The Book of Jasher (also, Jashar) literally means the “book of the upright.” The Syriac calls it “book of praises” or “book of hymns.” This book is said to be a collection of songs relating to memorable events and individuals in the early history of Israel. Little is known about it since it was lost.
The book of Jasher is directly referred to only twice in the Old Testament. The first reference is found in Joshua 10:13 when the Lord stopped the sun in the middle of the day during the battle of Beth Horon and describes how He gave the Israelites victory under the leadership of Joshua in the Valley of Aijalon. The second reference of this book is mentioned in 2 Samuel 1:18–27 in reference to the Lament of the bow that David wrote when he heard of the death of King Saul and his son Jonathan. Also, the LXX of 1 Kings 8:53 mentions a “book of the song,” which could be another reference to the book of Jasher.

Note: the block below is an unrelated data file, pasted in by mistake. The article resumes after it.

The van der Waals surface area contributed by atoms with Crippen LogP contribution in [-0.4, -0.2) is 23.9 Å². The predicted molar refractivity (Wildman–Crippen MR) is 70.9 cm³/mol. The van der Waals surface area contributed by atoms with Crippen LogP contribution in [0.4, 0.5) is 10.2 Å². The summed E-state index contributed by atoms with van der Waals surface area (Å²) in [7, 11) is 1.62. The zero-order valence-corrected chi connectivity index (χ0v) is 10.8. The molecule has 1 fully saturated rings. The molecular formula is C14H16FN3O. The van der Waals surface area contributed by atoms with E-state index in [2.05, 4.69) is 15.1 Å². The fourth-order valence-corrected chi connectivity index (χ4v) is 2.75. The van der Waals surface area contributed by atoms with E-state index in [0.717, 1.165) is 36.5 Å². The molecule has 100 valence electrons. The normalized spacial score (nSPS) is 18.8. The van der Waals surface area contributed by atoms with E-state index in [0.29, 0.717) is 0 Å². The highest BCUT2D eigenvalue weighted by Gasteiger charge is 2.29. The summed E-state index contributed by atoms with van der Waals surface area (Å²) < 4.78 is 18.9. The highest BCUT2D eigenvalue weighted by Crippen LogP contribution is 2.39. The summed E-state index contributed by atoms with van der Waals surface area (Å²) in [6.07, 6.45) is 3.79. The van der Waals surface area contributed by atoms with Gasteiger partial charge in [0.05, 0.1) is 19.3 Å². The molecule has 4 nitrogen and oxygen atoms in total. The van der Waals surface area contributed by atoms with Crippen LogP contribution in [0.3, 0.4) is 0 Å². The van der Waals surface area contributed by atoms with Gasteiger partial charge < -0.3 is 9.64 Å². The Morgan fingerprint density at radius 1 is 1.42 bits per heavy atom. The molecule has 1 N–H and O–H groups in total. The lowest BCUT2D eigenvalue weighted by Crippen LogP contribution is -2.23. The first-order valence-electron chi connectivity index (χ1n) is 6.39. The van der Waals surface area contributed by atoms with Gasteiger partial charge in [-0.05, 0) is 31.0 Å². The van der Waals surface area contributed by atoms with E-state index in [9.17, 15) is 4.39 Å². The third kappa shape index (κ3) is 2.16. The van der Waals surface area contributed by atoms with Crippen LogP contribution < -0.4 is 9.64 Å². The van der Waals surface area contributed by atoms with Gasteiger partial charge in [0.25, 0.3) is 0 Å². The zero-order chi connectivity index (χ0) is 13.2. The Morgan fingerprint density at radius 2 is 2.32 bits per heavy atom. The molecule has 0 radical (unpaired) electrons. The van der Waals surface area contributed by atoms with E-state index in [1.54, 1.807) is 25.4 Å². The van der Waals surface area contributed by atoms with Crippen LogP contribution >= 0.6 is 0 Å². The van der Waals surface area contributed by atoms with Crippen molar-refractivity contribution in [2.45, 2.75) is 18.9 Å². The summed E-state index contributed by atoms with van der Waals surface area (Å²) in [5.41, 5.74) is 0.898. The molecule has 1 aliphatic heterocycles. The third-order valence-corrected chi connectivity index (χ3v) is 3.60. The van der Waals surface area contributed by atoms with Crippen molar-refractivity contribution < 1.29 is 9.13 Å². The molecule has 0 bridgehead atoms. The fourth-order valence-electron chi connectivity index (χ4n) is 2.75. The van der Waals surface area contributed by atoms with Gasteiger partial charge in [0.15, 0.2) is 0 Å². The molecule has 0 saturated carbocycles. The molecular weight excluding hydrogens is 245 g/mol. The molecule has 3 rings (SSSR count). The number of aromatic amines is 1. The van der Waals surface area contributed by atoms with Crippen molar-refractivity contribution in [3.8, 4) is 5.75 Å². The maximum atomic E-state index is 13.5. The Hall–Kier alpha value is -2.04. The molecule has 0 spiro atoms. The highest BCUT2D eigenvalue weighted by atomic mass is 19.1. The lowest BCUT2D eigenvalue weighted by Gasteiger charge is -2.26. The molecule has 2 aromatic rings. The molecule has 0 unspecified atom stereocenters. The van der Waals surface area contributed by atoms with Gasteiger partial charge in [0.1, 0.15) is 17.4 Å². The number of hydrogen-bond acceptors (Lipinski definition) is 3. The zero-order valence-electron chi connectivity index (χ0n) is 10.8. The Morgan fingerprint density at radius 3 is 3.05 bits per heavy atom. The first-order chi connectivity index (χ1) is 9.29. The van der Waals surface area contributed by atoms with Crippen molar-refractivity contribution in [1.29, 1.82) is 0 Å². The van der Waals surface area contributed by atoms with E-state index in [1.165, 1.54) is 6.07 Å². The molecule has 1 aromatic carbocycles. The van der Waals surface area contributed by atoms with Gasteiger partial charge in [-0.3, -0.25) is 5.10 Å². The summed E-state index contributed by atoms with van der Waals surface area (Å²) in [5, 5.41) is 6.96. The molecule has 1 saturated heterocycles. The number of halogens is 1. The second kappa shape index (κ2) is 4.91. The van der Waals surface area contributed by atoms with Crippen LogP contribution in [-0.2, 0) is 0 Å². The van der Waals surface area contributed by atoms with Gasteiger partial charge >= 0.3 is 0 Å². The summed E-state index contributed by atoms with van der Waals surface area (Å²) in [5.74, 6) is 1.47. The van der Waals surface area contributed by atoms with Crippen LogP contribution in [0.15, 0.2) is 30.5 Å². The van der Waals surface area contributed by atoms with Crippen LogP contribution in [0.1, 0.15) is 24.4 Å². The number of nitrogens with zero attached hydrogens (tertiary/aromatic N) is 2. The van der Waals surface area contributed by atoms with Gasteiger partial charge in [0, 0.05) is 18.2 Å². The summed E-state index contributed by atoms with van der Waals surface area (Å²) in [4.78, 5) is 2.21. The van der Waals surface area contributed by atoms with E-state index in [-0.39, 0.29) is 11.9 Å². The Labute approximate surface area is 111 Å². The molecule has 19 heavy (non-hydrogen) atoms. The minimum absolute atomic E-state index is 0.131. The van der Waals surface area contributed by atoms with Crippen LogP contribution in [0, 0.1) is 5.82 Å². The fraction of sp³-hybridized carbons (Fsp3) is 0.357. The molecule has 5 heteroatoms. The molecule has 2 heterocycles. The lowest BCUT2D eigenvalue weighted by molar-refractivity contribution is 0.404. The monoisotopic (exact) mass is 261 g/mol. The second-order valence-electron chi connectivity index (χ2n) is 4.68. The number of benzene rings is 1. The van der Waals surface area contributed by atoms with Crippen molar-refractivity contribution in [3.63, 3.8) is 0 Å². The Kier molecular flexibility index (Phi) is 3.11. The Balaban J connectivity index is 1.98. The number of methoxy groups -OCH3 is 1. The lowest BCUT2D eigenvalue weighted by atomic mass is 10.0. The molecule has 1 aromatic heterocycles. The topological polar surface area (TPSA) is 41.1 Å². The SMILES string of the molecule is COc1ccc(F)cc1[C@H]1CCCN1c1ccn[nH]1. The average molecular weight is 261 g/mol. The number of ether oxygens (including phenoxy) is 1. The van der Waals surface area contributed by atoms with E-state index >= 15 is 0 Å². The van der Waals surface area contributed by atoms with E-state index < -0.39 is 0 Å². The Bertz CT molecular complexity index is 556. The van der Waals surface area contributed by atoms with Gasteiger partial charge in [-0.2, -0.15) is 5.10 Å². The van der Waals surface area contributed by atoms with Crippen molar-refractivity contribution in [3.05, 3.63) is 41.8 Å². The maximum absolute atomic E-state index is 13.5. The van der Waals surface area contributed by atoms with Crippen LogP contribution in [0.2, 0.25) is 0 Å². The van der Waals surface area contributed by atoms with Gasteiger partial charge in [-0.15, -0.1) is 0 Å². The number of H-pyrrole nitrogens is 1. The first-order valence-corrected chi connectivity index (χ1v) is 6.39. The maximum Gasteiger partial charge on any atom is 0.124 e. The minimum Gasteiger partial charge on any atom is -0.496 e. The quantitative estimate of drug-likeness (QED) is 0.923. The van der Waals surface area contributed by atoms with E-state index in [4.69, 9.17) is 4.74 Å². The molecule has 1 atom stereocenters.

There are many other good books that were written during the history of God’s children yet were not included in the Bible. Some of these books are: the Book of the Wars of the Lord (Numbers 21:14), the Book of Samuel the Seer, the Book of Nathan the Prophet, and the Book of Gad the Seer (1 Chronicles 29:29). For practical reasons, not all good books could have been included in the canon. And John the apostle gives a similar reason as to why he could not include all that Jesus’ did in his gospel: “there are also many other things which Jesus did, the which, if they should be written every one, I suppose that even the world itself could not contain the books that should be written” (John 21:25).
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